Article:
Prime Minister Allawi has given the "green light" and so U.S. forces have stormed Western Fallujah. This is what we in the business like to call a shaping operation (or supporting effort) in support of the main effort, which will occur when the proper conditions are set. The primary goals of this shaping operation were to "seize a hospital and two bridges over the Euphrates River" and essentially "gain a foothold in the city." So far, the operation appears to be going well. Some things I like about what I'm seeing so far:
The 3 to 1 Factor
US Military doctrine dictates that we hold a 3 to 1 advantage over enemy forces before launching an offensive operation. However, this doctrine was written with soviet-style, organized, state-sponsored military enemy forces in mind- not the rag-tag mixture of foreign extremists and local mercenaries that we're up against now. It would therefore be acceptable in the minds of some commanders to "ease up" on the "3 to 1 rule" and go with a smaller invasion force that would be a little more tailored to the situation. I'm glad to see this didn't happen. Our estimates have enemy strength at 3,000 in Fallujah, and our international forces involved in the operation are said to be well over 10,000. It's better to overestimate our enemy than to underestimate them. We're treating them as if they were the most capable fighting force in the world (after us of course). This is not good news for the enemy...
What's With the Hospital?
This relates to a theme I've touched on a few times in my earlier posts. Notice how just about every air strike that you hear about on the news is followed by a report that says something like "Al-Jazeera quotes a local doctor as saying that all of the casualties are women and children" which is then supported by a familiar-looking video clip (re: stock footage) of innocent civilians being pulled out of some rubble? This is not a coincidence. Al Jazeera is the voice of the jihad, and for whatever reason, our media agencies constantly see fit to air their anti-coalition propaganda. Well, this "hospital" that we seized was a key component of the insurgent/Al-Jazeera conspiracy. They will not be reporting any phantom civilian casualties during this offensive:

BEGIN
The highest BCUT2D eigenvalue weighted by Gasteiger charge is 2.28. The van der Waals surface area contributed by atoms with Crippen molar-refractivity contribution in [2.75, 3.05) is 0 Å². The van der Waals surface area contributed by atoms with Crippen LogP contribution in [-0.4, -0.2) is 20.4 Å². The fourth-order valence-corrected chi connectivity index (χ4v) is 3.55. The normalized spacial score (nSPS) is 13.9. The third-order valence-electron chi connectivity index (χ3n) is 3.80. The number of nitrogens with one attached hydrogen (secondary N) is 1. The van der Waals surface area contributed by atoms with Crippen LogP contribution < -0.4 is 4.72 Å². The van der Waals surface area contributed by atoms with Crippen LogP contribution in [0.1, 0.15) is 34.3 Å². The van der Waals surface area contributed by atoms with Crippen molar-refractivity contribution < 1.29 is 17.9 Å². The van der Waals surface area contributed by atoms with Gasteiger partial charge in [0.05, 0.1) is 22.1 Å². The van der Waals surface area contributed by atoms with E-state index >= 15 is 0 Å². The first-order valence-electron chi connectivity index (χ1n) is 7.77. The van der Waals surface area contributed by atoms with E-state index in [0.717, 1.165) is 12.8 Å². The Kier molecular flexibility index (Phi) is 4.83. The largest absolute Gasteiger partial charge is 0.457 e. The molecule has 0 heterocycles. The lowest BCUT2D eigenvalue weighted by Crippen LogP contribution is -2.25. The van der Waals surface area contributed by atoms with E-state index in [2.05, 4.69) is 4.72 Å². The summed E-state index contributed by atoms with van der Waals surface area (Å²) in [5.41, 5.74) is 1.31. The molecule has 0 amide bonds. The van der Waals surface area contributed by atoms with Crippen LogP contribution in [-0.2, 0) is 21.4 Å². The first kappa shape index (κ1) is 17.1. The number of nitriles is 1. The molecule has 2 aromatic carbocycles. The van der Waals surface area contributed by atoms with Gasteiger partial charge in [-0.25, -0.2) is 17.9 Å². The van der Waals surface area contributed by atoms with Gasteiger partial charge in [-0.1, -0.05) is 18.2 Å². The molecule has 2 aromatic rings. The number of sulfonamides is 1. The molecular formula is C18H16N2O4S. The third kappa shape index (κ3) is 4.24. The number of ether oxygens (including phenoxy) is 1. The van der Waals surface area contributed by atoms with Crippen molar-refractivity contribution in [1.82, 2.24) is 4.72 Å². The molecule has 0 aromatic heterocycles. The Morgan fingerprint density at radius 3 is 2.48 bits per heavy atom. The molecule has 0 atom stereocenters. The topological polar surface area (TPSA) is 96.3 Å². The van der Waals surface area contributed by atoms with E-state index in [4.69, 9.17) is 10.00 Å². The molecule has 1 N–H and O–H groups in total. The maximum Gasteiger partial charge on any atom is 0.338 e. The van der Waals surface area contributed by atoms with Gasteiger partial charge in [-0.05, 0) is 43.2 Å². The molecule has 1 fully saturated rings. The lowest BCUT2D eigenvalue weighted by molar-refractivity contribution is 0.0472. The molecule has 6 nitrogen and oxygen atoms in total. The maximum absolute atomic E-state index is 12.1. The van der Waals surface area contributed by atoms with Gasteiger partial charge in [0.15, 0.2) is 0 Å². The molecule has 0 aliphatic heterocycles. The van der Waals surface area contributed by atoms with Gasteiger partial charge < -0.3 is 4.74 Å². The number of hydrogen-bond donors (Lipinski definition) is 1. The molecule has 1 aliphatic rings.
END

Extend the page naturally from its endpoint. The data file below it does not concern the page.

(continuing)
The U.S military said insurgents had been in control of Fallujah General Hospital- located on the west bank of the Euphrates- and were "forcing the doctors there to release propaganda and false information."
It underlined in a statement that when hospitals "are used for military purposes they lose ... protected status."
Hospital director Dr. Salih al-Issawi said Monday he asked U.S. officers to allow doctors and ambulances go inside the main part of the city to help the wounded but they refused. There was no confirmation from the Americans.
Al-Issawi denounced the U.S. seizure. The Americans "thought that they would halt medical assistance to the resistance," he said by telephone to a reporter inside the city. "But they did not realize that the hospital does not belong to anybody, especially the resistance."
Um...okay, Dr. al-Insurgent. Thanks for the scoop...
Show Me the Money!!!
Most of you know that I was heavily involved in the "financial war" that the 101st Airborne Division waged, quite successfully, in Mosul. I never went anywhere in that city without at least $50,000 in my briefcase. General Petraeus gave us orders to "use cash as our ammunition of choice. If we fire dollars (not bullets) at all the right targets," he insisted, "there will be no limit to our success." In other words, these people can be bought. He was right, and now he's wearing a 3rd star and has the most important job in all of Iraq. I'm glad to see this strategy is still in effect. This from the London Telegraph (hat tip: Chester):
'Cash On The Spot- If They Tell Us Where The Weapons Are'
When Capt Kirk Mayfield of the US army goes into battle he will have Abrams tanks, Bradley fighting vehicles and sniper teams at his disposal. But one of his most important instruments of war will be in his back pocket- a thick wad of dollar bills.
"I'm going to get five grand," he told his platoon commanders at one of their final briefings yesterday. "If they tell us where the weapons caches are, where the IEDs [improvised explosive devices] and the bad guys are, we'll give them cash on the spot." Capt Mayfield, commander of Phantom troop of the 2-2 Task Force, emphasised that intelligence gathered on the battlefield could not only save the lives of American soldiers but also lay the foundations for stabilising the city after victory had been secured.
Never underestimate the power of the almighty dollar...
Also worth note- from the same article:
Standing by a tent in front of a large aerial photograph of a sector of the city taken from an unmanned drone, Capt Mayfield pointed out mosques and schools on a "no strike list" of 217 places in Fallujah that must be spared.
One member of his troop was Sgt Kimberly Snow, a "combat camera" photographer whose job was to record what happened in the battle to prevent the insurgents later boosting their cause with propaganda. "If they're firing out of a mosque or a hospital I don't care where she is, bring Sgt Snow forward. So when we level that thing, we have pictures to show they were using it as a bad place," said Capt Mayfield. He urged his men to play close attention to where they were firing. "God forbid I don't need to blow up a mosque and somebody yells about it," he said.
Sounds like they're doing everything right so far. Let's keep them in our thoughts...
More tomorrow- thanks for your continued support.